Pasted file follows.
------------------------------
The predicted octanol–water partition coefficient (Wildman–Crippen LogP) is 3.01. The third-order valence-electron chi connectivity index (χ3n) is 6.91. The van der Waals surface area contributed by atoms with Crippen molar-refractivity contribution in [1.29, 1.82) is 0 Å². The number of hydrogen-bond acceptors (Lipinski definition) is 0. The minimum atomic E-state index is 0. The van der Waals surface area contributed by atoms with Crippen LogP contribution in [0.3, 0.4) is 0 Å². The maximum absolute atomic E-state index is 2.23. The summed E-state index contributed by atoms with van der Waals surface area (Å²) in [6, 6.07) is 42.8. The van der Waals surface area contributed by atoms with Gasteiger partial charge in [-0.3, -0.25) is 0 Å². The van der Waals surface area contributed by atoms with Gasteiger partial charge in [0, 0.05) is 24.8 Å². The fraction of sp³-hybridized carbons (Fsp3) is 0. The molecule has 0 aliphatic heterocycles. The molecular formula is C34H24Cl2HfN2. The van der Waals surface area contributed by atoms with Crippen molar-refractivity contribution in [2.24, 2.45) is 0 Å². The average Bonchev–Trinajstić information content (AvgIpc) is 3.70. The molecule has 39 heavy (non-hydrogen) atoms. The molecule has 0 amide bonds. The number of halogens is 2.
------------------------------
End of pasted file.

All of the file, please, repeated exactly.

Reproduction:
The predicted octanol–water partition coefficient (Wildman–Crippen LogP) is 3.01. The third-order valence-electron chi connectivity index (χ3n) is 6.91. The van der Waals surface area contributed by atoms with Crippen molar-refractivity contribution in [1.29, 1.82) is 0 Å². The number of hydrogen-bond acceptors (Lipinski definition) is 0. The minimum atomic E-state index is 0. The van der Waals surface area contributed by atoms with Crippen LogP contribution in [0.3, 0.4) is 0 Å². The maximum absolute atomic E-state index is 2.23. The summed E-state index contributed by atoms with van der Waals surface area (Å²) in [6, 6.07) is 42.8. The van der Waals surface area contributed by atoms with Gasteiger partial charge in [-0.3, -0.25) is 0 Å². The van der Waals surface area contributed by atoms with Gasteiger partial charge in [0, 0.05) is 24.8 Å². The fraction of sp³-hybridized carbons (Fsp3) is 0. The molecule has 0 aliphatic heterocycles. The molecular formula is C34H24Cl2HfN2. The van der Waals surface area contributed by atoms with Crippen molar-refractivity contribution in [2.24, 2.45) is 0 Å². The average Bonchev–Trinajstić information content (AvgIpc) is 3.70. The molecule has 39 heavy (non-hydrogen) atoms. The molecule has 0 amide bonds. The number of halogens is 2.